Not a time for Flintoff cynicism
It would be easy to be cynical about the return of Andrew Flintoff. It would be easy to dismiss his comeback as a publicity stunt, or the symptom of a mid-life crisis. It would be easy, and probably quite legitimate, to point out that his return will displace a younger man in the Lancashire team who might have been working towards this opportunity his whole career.
But none of that stuff matters. Not really. Not in the grand scheme of things.
The purpose of the relaunched NatWest T20 Blast is to fill grounds and inspire new supporters and players. And the fact is that Flintoff, even aged 36 and nearly five years into retirement, remains one of very few Englishmen to have broken out of the confines of cricket to become something approaching a household name.
His return will guarantee wider media coverage for the tournament and should help bring more people to games. In the context of an event fighting for limelight amid a football World Cup and myriad other rivals, Flintoff's return is cause for celebration.
There is a lesson here, though. Flintoff's fame was cemented by his Man-of-the-Series winning performance in the Ashes of 2005; a series in which he bowled with pace and skill, batted with bravado and skill and showed the sort of grace in victory that portrayed the game in a flattering light.
But crucially, that Ashes series was the last shown on free to air TV in the UK. So while other players since have had periods of outstanding form, none have quite gone on to make the crossover from cricket to mainstream media personality. Flintoff's all-round excellence was one reason for his popularity and fame, but that fact that he had a larger stage and a bigger audience was also relevant.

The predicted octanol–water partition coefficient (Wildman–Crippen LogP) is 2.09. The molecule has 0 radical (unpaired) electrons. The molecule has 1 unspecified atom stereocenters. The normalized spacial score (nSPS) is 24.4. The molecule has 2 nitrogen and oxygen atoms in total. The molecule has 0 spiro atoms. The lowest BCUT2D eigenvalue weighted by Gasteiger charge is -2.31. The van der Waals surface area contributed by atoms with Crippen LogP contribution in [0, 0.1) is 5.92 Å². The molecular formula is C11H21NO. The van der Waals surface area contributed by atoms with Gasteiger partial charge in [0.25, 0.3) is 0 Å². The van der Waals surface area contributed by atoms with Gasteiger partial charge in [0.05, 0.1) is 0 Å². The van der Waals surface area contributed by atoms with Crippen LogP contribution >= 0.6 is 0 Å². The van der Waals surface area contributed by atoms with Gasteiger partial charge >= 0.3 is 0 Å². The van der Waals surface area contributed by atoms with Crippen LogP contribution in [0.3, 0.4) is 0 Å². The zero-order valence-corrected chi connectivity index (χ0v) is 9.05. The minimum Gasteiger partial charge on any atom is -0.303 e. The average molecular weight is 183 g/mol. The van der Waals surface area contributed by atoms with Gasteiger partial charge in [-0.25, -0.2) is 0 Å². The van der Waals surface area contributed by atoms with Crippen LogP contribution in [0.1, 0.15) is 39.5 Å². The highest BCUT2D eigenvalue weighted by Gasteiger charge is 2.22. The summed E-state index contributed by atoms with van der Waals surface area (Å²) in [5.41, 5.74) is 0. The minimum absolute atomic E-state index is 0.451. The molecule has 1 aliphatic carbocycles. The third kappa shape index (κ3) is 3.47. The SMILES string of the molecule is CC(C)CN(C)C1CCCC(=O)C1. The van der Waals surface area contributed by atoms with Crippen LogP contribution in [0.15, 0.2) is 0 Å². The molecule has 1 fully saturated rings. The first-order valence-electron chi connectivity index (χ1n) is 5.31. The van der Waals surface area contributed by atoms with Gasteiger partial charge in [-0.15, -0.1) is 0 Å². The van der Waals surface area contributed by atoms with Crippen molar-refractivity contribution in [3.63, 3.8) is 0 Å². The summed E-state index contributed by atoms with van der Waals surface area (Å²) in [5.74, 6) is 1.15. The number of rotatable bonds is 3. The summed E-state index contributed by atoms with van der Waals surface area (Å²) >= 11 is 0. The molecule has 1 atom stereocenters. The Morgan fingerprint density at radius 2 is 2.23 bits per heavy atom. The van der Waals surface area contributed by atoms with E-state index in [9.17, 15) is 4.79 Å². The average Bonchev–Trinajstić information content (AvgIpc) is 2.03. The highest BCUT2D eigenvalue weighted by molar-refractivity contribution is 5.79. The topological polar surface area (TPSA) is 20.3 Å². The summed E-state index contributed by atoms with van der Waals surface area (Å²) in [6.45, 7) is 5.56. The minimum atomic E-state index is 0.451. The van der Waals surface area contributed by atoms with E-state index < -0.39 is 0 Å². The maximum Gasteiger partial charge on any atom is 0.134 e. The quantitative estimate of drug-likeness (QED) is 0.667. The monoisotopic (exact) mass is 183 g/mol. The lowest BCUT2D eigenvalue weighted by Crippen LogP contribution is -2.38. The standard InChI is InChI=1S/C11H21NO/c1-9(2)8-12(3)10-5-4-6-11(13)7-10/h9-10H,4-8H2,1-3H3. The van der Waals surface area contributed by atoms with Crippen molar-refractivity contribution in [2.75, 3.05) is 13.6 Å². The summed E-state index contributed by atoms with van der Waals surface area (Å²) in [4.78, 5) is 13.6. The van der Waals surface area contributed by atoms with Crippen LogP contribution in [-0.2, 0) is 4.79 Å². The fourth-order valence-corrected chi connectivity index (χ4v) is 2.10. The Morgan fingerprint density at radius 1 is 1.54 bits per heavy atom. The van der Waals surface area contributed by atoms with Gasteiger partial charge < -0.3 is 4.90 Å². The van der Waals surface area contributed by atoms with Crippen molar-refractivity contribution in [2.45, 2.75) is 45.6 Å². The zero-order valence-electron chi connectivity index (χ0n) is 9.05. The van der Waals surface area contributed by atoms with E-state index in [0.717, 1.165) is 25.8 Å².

The fear has to be that, for all the benefits of the finance pumped into the game by selling TV rights to one subscription broadcaster, it is almost impossible to replace the reach of a free to air coverage.
It is almost impossible the recapture the public imagination in the same way as it was in the summer of 2005. And for that reason, the English game is still looking for new heroes to replace those that have retired.
The interest generated by Flintoff's return only underlines the difficulty the modern game has in appealing to a new audience and remaining relevant. It also underlines the need the game has to exploit the stars it has; the failure of the ECB to fully utilise Kevin Pietersen this way remains a regret.
Who knows if Flintoff's body can handle the demands of a return? Who knows if his batting - so modest towards the end of his career - can prove destructive or his bowling rediscover the pace it once had? But, had his body not failed him, Flintoff would have been a T20 specialist long ago.
He deserves a chance to try and find out if he can still hack it, for his body was broken in the service of England. It was broken when bowling 40 overs in an innings against South Africa at Headingley in 2008; when bowling 68.3 overs in a match against Sri Lanka at Lord's in 2006. It was broken in finding one more spell, again and again, on the flattest of pitches and with the softest of balls, in helping England back to respectability after years of mediocrity.
He deserves a bit more credit than he is sometimes given. And, if there were times when he had to let off steam… well, all that bowling must have been thirsty work.
George Dobell is a senior correspondent at ESPNcricinfo